Finnish robots test devices for global mobile giants

“Out of the ten largest mobile phone companies, eight are our customers and have purchased our testing technology inside the past two years,” says Pertti Aimonen, CEO of Optofidelity.Optofidelity “Out of the ten largest mobile phone companies, eight are our customers and have purchased our testing technology inside the past two years,” says Pertti Aimonen, CEO of Optofidelity.
 

Do you own a touchscreen device? Chances are it has been tested by Finnish human simulator robots.

Imagine a robotic arm shaking and rotating a smartphone and using it with mechanical fingers to simulate how a real person would use their phone. Machine vision monitors the screen while several sensors measure accuracy and response times of the user interface.

This is what a typical testing system looks like at Finnish technology company Optofidelity. Since 2005 the Tampere-based company has been providing some of the biggest handset, computer and car manufacturers with lifelike user experience and performance testing.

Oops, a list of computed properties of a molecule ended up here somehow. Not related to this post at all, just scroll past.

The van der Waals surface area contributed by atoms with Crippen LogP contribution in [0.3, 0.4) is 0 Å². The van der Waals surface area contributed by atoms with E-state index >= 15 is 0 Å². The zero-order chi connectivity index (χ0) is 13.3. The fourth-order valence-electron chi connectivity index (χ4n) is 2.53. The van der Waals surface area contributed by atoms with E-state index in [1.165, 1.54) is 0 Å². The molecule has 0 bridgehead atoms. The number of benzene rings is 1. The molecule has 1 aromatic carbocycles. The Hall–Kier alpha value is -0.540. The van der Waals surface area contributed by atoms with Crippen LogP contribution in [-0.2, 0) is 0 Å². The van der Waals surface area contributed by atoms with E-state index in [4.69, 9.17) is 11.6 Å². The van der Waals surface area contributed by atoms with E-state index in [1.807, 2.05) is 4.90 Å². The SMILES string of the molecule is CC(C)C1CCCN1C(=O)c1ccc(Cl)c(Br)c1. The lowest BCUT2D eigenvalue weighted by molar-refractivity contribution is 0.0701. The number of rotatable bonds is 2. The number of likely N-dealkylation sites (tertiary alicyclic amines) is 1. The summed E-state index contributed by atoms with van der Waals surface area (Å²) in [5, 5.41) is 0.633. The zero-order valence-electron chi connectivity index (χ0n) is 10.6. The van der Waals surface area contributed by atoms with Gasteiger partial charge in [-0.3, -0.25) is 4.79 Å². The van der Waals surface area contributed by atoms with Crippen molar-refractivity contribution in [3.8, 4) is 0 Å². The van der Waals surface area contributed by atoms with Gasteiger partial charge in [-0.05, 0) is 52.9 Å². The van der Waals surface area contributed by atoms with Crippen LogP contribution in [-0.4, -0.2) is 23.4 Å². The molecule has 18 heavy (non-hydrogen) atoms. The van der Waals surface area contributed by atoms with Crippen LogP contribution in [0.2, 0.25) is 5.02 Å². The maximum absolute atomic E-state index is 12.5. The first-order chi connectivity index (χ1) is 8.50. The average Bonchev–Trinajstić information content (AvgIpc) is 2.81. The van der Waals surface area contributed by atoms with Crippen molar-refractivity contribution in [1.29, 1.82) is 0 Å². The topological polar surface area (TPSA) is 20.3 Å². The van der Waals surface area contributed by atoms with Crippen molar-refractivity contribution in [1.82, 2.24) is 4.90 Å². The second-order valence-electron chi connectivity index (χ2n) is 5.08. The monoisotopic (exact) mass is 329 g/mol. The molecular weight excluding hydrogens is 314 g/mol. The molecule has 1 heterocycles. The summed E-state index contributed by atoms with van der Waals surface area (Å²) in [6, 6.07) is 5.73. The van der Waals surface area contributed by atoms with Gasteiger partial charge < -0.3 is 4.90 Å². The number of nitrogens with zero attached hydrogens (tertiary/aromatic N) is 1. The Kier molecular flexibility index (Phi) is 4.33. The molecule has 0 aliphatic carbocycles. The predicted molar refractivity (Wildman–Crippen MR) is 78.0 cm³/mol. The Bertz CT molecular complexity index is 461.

In fact, Optofidelity is one of the global leaders (or the leader, if you ask the company) in robotic user interface testing systems for touch devices.

“Out of the ten largest mobile phone companies, eight are our customers and have purchased our testing technology inside the past two years,” says Pertti Aimonen, CEO of Optofidelity. “Most of them are based in the US and some in Asia.”

Optofidelity’s technology detects audio, visual and haptic events. It can be used for example to test how device performance changes during different product development phases as well as to expose potentially costly faults before devices end up in the hands of consumers.

While Optofidelity cannot reveal much about its clientele, it can name one: China Mobile, the world’s largest mobile operator. Not bad for a company which in the past 18 months has grown from 21 employees to over 50 and opened its first office abroad in Silicon Valley, California.

Secret sauce

The secret of Optofidelity’s success lies in a unique combination of machine vision, robotics and cognitive measurement software. This helps to speed up customers’ R&D processes as the automated test system can be used throughout the product development phase to simulate real-life user experiences.